Baynatna khubz wa milah
It’s an Arabic phrase which translates to say ‘there is bread and salt between us’.
It means that although there is much strife in the world, there is an enduring bond between people who have sat and shared a meal together.
I have a Syrian cookbook that sits open on my kitchen counter that shares this phrase as a title.
But I have not only witnessed the truth of this saying from the name of a book— No, I am also living it.
For the last several months, I’ve had the incredible opportunity to break bread with my Muslim neighbors every week in Houston. They are newly resettled to the USA and it is wrecking me in all the best ways.
A few weeks ago, on my weekly refugee visits for Mercy House Global, Mohammed, a professionally trained chef who lost everything when his family fled falling bombs, threw open his door when he heard our knock.
With his arms outstretched, voice booming, and a huge grin on his face, he yelled, “A million welcomes, my friends. God brought you to me.” And then he kissed me on the head.
His greeting left me speechless and humbled. I met this man and his family by joining a welcome team, through a local refugee ministry to welcome new people to my country.
But it was this warm, inviting welcome every week that has kept me going back. It continues to show me that ignorance and fear will only keep our doors closed. But God beckons us to throw them open.
We sip strong Arabic coffee, share our stories, work together with his wife and daughter to make fair trade items, but it’s the salt and bread between us that has formed an enduring bond.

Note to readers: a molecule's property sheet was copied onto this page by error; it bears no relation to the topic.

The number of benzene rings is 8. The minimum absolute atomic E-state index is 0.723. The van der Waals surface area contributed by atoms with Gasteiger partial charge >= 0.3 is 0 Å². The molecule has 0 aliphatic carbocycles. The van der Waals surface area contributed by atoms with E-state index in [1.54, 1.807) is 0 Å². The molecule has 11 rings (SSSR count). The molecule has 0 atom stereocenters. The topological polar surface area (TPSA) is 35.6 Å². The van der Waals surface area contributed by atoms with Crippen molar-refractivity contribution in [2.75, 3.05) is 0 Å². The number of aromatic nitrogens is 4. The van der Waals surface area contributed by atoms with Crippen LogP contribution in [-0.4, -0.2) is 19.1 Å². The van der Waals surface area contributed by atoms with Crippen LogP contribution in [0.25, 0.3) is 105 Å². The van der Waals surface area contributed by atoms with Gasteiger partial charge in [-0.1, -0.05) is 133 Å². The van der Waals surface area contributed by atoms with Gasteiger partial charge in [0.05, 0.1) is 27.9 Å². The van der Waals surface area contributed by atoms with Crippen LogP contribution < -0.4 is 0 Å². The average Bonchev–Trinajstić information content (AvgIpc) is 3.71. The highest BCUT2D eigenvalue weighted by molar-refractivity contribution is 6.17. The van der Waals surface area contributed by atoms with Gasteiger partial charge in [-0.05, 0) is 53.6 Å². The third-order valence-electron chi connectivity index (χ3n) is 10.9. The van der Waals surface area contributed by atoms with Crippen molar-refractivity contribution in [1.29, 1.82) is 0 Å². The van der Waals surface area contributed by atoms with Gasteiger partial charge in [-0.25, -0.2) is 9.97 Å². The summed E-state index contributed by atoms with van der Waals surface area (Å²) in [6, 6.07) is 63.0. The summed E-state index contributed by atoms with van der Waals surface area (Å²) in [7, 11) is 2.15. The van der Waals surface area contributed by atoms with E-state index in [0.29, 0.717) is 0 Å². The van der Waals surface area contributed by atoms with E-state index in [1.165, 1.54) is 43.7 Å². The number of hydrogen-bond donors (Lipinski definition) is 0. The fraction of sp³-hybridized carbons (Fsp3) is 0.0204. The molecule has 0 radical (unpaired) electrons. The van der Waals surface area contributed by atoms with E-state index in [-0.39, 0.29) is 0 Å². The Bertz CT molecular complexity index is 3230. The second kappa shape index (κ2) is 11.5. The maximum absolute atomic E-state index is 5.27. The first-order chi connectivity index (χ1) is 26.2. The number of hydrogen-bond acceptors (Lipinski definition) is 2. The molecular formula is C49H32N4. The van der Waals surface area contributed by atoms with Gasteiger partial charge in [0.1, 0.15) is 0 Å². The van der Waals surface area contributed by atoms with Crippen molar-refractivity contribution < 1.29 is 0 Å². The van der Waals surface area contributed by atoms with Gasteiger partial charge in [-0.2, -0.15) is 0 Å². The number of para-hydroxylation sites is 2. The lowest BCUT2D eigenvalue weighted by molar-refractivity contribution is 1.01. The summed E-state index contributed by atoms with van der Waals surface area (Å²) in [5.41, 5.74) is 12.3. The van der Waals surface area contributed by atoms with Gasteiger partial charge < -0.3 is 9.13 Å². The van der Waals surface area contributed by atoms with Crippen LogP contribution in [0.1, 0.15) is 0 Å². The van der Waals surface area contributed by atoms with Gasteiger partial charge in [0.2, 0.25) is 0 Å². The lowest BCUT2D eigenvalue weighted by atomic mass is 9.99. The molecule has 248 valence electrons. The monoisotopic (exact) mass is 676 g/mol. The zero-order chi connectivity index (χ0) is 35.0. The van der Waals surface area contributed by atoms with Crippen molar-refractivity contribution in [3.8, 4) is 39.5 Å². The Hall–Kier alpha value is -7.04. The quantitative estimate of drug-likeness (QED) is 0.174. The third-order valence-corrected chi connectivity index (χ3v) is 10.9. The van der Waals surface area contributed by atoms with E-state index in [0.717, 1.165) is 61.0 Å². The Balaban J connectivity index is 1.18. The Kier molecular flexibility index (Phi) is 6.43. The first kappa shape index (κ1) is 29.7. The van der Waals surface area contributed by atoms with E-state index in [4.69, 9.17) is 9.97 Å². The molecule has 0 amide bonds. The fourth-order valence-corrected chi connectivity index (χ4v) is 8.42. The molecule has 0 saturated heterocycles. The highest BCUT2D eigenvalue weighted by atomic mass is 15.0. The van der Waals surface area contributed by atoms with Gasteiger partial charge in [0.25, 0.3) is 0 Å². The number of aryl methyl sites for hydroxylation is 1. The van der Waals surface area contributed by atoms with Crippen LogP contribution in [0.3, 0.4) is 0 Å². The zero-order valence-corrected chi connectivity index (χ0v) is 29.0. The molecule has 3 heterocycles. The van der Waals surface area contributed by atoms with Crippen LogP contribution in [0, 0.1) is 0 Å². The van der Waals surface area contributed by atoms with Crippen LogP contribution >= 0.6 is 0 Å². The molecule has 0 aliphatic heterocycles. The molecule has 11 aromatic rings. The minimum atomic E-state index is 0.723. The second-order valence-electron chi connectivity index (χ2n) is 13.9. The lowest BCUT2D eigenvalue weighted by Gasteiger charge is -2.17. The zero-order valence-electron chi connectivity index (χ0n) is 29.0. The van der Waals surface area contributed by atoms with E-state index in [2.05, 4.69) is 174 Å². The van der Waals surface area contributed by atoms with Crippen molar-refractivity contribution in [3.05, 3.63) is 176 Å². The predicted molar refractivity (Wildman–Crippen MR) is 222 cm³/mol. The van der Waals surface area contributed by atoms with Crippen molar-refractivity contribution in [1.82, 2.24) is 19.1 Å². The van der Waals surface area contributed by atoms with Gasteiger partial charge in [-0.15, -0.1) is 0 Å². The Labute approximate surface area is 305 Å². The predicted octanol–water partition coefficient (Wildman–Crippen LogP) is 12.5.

When I invited this family into my home, to eat dinner together, he said, “We have never been in an American’s home.”
Did you know that this is common for most of our international friends living in the United States? Serving this family food, at my table has been a highlight OF MY LIFE. I jokingly told Mohammed that my food would be a disappointment compared to his (because well, yeah, have you seen the photos below?) He grabbed me by both arms firmly and said, “No, don’t ever say this again. If you can only serve me an olive or an onion— it’s not about the food— it’s about what happens when we eat it together.”
I believe God uses food to break down walls that religion, politics and diversity might build between us. It gives us an opportunity to welcome our neighbors. It not only feeds our bodies but this kind of fellowship nourishes our souls. And it might, it could just make room for something more…
Friends. There is a holy, miracle story unfolding here that I long to tell you and one day soon, I will. I urge you, implore you—open your homes to the stranger, the sojourner, share bread and salt together.
Offer the world a million welcomes and they will offer them back.